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Advanced Graph Theory focuses on some of the main notions arising in graph theory with an emphasis from the very start of the book on the possible applications of the theory and the fruitful links existing with linear algebra. The second part of the book covers basic material related to linear recurrence relations with application to counting and the asymptotic estimate of the rate of growth of a sequence satisfying a recurrence relation.

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Michel RIGO, Full professor, University of Liège, Department of Math., Belgium.

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Foreword  ix

Introduction xi

Chapter 1. A First Encounter with Graphs  1

1.1. A few definitions  1

1.1.1. Directed graphs  1

1.1.2. Unoriented graphs 9

1.2. Paths and connected components  14

1.2.1. Connected components  16

1.2.2. Stronger notions of connectivity 18

1.3. Eulerian graphs  23

1.4. Defining Hamiltonian graphs 25

1.5. Distance and shortest path  27

1.6. A few applications 30

1.8. Exercises  37

Chapter 2. A Glimpse at Complexity Theory 43

2.1. Some complexity classes 43

2.2. Polynomial reductions 46

2.3. More hard problems in graph theory 49

Chapter 3. Hamiltonian Graphs 53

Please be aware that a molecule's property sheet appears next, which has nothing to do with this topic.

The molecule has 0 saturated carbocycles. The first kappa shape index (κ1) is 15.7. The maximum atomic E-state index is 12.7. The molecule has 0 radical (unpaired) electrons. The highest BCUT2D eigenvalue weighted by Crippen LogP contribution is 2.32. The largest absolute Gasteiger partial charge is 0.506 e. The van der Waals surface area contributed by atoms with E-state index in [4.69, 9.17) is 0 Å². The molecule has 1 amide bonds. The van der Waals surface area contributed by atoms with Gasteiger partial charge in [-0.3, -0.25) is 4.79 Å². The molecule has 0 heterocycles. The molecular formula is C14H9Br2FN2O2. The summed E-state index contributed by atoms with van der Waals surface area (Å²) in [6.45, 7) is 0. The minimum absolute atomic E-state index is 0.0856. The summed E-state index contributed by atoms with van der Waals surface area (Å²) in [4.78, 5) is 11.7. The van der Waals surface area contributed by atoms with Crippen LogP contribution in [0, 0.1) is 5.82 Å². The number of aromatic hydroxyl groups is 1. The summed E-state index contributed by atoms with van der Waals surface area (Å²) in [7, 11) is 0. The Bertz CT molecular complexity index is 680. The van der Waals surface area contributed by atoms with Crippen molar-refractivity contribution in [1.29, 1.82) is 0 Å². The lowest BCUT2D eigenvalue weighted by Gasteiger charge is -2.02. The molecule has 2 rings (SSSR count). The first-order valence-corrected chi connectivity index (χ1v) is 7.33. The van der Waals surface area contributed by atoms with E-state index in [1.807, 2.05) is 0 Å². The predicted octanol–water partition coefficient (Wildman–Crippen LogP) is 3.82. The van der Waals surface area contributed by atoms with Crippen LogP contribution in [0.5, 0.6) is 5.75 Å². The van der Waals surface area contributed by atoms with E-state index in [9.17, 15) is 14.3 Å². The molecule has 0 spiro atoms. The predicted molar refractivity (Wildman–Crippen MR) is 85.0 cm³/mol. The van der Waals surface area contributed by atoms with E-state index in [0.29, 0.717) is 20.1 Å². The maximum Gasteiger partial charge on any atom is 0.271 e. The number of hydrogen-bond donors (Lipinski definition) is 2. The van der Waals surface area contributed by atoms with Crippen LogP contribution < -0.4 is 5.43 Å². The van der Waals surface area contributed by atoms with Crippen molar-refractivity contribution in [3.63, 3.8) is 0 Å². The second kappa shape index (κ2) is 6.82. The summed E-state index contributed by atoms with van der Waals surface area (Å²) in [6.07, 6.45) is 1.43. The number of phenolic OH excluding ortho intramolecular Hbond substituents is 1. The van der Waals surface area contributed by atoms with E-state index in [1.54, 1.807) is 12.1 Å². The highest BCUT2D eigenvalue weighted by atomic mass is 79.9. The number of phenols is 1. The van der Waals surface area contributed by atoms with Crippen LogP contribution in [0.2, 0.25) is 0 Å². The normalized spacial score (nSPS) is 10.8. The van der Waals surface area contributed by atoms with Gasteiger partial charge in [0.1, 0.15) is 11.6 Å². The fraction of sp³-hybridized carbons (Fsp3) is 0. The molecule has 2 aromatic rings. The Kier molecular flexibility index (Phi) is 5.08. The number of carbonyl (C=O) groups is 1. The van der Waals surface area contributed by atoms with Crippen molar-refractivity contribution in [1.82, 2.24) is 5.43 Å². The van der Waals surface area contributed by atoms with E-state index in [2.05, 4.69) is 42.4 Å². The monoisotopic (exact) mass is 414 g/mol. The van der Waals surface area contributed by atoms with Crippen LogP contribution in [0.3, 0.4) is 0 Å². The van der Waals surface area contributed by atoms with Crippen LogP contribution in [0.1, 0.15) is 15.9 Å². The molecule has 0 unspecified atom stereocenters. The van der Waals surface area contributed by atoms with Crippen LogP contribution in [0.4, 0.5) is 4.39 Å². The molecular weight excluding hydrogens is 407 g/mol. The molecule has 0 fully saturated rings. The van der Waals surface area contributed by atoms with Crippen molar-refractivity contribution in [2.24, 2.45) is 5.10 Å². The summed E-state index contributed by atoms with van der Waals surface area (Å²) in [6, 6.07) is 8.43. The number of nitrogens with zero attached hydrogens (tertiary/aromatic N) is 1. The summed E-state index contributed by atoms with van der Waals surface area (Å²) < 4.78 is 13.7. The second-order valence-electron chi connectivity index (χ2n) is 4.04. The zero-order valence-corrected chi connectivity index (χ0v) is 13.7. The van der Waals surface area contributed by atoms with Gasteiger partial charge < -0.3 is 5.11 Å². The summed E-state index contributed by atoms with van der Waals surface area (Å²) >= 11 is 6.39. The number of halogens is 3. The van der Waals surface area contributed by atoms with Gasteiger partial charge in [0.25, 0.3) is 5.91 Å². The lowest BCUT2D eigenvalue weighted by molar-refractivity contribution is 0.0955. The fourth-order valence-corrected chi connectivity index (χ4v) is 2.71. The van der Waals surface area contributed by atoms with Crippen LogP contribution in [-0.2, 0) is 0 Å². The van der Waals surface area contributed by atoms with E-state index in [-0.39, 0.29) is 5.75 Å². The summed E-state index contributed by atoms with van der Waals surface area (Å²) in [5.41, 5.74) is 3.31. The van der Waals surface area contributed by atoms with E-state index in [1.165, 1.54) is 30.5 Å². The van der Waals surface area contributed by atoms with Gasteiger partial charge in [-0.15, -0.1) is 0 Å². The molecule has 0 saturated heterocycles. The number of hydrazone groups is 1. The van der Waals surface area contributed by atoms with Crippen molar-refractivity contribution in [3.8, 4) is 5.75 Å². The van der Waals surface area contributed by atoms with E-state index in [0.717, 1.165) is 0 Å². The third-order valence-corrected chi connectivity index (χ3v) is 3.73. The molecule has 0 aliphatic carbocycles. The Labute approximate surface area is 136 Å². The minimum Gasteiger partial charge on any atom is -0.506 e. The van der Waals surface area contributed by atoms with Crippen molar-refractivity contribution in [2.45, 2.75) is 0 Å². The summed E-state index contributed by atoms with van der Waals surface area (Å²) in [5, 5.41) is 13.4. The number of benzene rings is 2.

3.1. A necessary condition 53

3.2. A theorem of Dirac  55

3.3. A theorem of Ore and the closure of a graph  56

3.4. Chvátal’s condition on degrees  59

3.5. Partition of Kn into Hamiltonian circuits  62

3.6. De Bruijn graphs and magic tricks  65

3.7. Exercises  68

Chapter 4. Topological Sort and Graph Traversals  69

4.1. Trees  69

4.2. Acyclic graphs 79

4.3. Exercises  82

Chapter 5. Building New Graphs from Old Ones  85

5.1. Some natural transformations  85

5.2. Products  90

5.3. Quotients  92

5.4. Counting spanning trees  93

5.5. Unraveling 94

5.6. Exercises  96

Chapter 6. Planar Graphs 99

6.1. Formal definitions 99

6.2. Euler’s formula 104

6.3. Steinitz’ theorem  109

6.4. About the four-color theorem 113

6.5. The five-color theorem  115

6.6. From Kuratowski’s theorem to minors  120

6.7. Exercises  123

Chapter 7. Colorings  127

7.1. Homomorphisms of graphs  127

7.2. A digression: isomorphisms and labeled vertices  131

7.4. Chromatic number and chromatic polynomial 136

7.5. Ramsey numbers  140

7.6. Exercises  147

Chapter 8. Algebraic Graph Theory  151

8.1. Prerequisites  151

8.3. Playing with linear recurrences  160

8.4. Interpretation of the coefficients 168

8.5. A theorem of Hoffman  169

8.6. Counting directed spanning trees 172

8.8. Exercises  178

Chapter 9. Perron–Frobenius Theory 183

9.1. Primitive graphs and Perron’s theorem 183

9.2. Irreducible graphs 188

9.3. Applications  190

9.4. Asymptotic properties 195

9.4.1. Canonical form  196

9.4.2. Graphs with primitive components 197

9.4.3. Structure of connected graphs 206

9.4.4. Period and the Perron–Frobenius theorem 214

9.4.5. Concluding examples 218

9.5. The case of polynomial growth  224

9.6. Exercises  231

Chapter 10. Google’s Page Rank  233

10.1. Defining the Google matrix 238

10.2. Harvesting the primitivity of the Google matrix  241

10.3. Computation 246

10.4. Probabilistic interpretation 246

10.5. Dependence on the parameter α  247

Bibliography 249

Index  263